Why Small Group Churches Are Confused About Disciple Making, Two Types of Disciple Making

confused

If you follow this blog, you’re vividly aware that I have a passion for disciple making through groups. It is my passion and my life. And yet, it is perplexing to me how so many churches view disciple making differently. After all, we have the Old Testament as well as the New Testament giving us information about this, the primary call of the church.

Just determining how many people should be in a disciple making group is greatly debated. Some will say, without any hesitancy at all, that disciple making must be done one-on-one to one-on-three, that anymore than that is an ineffective, even an impossible way to do disciple making. Others will demand that it takes a village, that is, a small group of people doing life together to make mature disciples. Some churches have concluded that if those who are part of their church are living out the core values the church has created, then a spiritually mature disciple will rise out of the ashes of the program driven fire. And others have concluded that, if people serve alongside others passionate about the same area of ministry that spiritual growth will ultimately occur. Who’s right? Great question. Maybe all of them are.

Here’s the deal… As Bill Hull tells us in his amazing book, The Disciple Making Church, there are two types of disciple making (Dr. Hull, please forgive if I’ve accidently misinterpreted your work.), Christocentric and Churchocentric.

  1. Christocentric disciple-making. Christocetric disciple making sees Jesus as the model for disciple making. That is, he took a few people under his wing and personally discipled them. Some would say this was a group of four, Jesus and his three closest confidants.
  1. Churchocentric disciple-making. Churchocentric disciple making is communal disciple making. This type of disciple making sees the church whole as the essential ingredient in the disciple making process. When Jesus sent the Holy Spirit at Pentecost believers were empowered with spiritual gifts and, when those gifts, the one anothers in the New Testament are lived out between believers, believers are experiencing the teaching gift exercised by pastors preaching the Word of God, etc… that a mature disciple will be created.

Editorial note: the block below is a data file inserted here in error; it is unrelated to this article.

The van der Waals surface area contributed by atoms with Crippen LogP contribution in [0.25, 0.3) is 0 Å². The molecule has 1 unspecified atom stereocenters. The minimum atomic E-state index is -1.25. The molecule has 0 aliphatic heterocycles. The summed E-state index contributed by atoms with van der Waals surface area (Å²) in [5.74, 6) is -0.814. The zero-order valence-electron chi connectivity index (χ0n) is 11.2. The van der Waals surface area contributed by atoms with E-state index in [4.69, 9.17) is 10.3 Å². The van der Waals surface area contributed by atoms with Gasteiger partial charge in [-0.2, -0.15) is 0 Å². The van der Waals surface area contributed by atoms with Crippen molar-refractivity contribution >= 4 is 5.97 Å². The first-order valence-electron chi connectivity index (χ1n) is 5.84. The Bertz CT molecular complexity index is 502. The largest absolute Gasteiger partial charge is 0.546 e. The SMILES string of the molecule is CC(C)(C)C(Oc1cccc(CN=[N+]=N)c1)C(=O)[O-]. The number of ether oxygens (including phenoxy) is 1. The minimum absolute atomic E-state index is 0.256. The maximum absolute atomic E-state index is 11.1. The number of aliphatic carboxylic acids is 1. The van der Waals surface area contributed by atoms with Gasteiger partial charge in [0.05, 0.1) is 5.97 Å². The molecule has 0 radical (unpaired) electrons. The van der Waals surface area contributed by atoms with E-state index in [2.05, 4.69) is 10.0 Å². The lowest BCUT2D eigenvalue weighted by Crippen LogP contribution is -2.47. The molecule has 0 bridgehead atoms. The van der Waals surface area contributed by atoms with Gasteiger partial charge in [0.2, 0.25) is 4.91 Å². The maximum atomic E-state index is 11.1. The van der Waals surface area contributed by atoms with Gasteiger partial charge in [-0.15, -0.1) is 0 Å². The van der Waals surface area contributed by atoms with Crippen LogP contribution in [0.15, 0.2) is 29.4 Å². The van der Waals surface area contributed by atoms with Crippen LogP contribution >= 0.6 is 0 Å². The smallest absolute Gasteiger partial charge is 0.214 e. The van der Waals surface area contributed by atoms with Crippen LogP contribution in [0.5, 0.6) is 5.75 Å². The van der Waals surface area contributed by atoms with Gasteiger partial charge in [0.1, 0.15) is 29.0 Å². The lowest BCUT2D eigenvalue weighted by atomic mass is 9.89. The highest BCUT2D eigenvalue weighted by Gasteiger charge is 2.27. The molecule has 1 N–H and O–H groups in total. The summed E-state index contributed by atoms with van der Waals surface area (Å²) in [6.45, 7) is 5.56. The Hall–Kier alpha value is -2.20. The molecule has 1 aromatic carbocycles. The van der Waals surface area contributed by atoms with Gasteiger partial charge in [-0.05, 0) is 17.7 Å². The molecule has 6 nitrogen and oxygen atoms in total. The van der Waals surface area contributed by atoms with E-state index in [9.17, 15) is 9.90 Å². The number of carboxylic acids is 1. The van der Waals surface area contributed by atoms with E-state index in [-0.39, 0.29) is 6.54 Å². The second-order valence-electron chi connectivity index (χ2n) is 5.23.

Who’s right? In my opinion, both are important. Most disciples of Jesus Christ need an individual to guide their journey, encouraging them, holding them accountable, modeling a disciple’s lifestyle, teaching them how to witness, have a daily time with God, etc… and answering their many questions. But, in my opinion, they also need a family of fellow followers of Jesus to be the church to them and alongside them in order for them to reach full spiritual maturity.

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One comment

  1. Rick – I love the image of a collapsable cup whenever I think of this… there is the soul care of the one who is developing intimacy with God – next ring out is the same-stage micro-group (3 or 4) – next ring out is the spiritual family (the smaller group of 10, 12, whatever) of people at different stages in the Christ-life who are modeling and nudging each other forward – and, finally, there is the extended family (the covenanted congregation) who are celebrating God and His work in one another. I don’t see them as separate groups (I’m an introvert – that would be way too many groups for me) – but a collapsable community, getting smaller at each ring.

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